Would you give The Flight of the Bumblebee to a 6th grade student, still in the beginning stages of learning their instrument? I recently said YES, and gave it to a student who:
- Went from practicing 1-day-a-week to EVERY DAY, several hours at a time (and actually now has trouble putting her flute down)
- Recently started to come to her lessons more well prepared than ever with material from her 1st lesson book
- Started listening to YouTube videos of flute pieces and famous flutists
- Has clearly developed a passion for playing her flute
- Recently exhibited much more comfort in the balancing of her instrument and has demonstrated a much stronger sound
- The Flight of the BumbleBee is mostly chromatic scales, with a few surprise leaps, so it is rich with note-learning and finger-change possibilities, that can only enhance the flutist’s learning experience
- She looked at me (wide-eyed) and asked me if she could please play the Flight of the Bumblebee!!!
I do not have issues with giving her this piece, for many reasons. If a student develops a passion for their instrument, it is my job to nurture that passion, because when a fire is first lit, it can go out easily. But, I must proceed with caution and not damage the passion by giving her an assignment that is way to hard for her. So, I decided to make the piece all about finger, tonguing and tone exercises. I simply handed it to her and gave her 2 measures to learn. I told her to do the two measures in manageable ways:
- Turn the measures into a long tone exercise, playing each note so slowly that you make each note big and beautiful, full and rich
- Play each note in each measure 8x each, on a breath attack, so she could work on the quality of her sound while slowly learning the notes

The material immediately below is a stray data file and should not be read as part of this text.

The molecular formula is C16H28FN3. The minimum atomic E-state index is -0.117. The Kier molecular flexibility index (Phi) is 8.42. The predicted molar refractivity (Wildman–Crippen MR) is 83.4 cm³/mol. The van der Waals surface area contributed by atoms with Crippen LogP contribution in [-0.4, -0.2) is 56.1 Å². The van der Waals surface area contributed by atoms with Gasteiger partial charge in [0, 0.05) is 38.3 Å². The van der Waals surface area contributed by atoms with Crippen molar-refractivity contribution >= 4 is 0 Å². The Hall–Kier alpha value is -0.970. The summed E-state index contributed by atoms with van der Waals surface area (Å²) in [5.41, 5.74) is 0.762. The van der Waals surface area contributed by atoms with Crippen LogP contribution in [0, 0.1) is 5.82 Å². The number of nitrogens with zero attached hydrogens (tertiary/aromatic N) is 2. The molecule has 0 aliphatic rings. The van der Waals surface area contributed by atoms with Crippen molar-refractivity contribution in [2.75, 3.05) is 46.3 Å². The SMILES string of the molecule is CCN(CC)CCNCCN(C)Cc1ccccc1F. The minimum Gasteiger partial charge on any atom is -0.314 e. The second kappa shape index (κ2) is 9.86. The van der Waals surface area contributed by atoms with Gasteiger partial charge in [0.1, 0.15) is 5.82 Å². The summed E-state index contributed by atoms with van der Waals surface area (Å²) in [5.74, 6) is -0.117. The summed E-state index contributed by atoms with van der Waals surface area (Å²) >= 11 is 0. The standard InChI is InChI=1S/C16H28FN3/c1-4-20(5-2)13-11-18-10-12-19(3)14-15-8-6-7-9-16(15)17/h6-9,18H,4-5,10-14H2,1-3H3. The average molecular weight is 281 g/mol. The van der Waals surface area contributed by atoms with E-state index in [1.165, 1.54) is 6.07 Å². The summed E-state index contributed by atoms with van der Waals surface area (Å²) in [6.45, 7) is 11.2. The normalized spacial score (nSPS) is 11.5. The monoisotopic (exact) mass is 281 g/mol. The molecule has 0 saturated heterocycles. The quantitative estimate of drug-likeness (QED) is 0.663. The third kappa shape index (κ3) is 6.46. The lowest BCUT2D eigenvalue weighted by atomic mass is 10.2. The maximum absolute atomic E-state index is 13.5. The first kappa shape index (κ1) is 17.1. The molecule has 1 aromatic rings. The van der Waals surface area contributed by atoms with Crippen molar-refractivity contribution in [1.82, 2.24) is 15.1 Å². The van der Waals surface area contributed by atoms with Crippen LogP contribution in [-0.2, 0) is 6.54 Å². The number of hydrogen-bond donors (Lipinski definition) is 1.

- Play each note 8x as a slow double tongue passage, so that while learning the notes, she could start to work on her double tonguing.
- Since the piece is pretty much all 16th notes, I was able to teach her about how to work on difficult pieces by chunking, the lingering method, syncopating, etc. These tools are invaluable for learning difficult music, but she would be able to do this in one week, because, after all, it is only 2 measures of the piece!
Here are the measures I gave her last week, which she actually learned very well and played at a fairly quick piece this week :
During this week’s lesson, she played the above passages for me, and we worked on lightening up her fingers, keeping her fingers closer to the keys and how to listen for un-evenness in the passages. I showed her how I would sound if my fingers were far off the keys, as a beginner tends to play. Then I showed her how the piece was so much easier with my fingers close to the keys, and I played it delicately and fast. I sent her home with the assignment to work on those aspects of playing well. I also gave her a few more measures. She then asked me to teach her the very beginning of the piece (students ALWAYS want to start at the beginning, even when I do not want them to as much) At the beginning the flute music starts up high and moves down quickly in a chromatic passage. Even though she was not playing those high notes yet in her lesson book, I decided that she probably could start playing that notes based on the quality of her sound production. I gave her the fingerings and sent her home with just the beginning 5 notes of the piece to learn. For the record, we continued to work in her 1st lesson book, so that we do not miss any important progressive flute-learning steps along the way!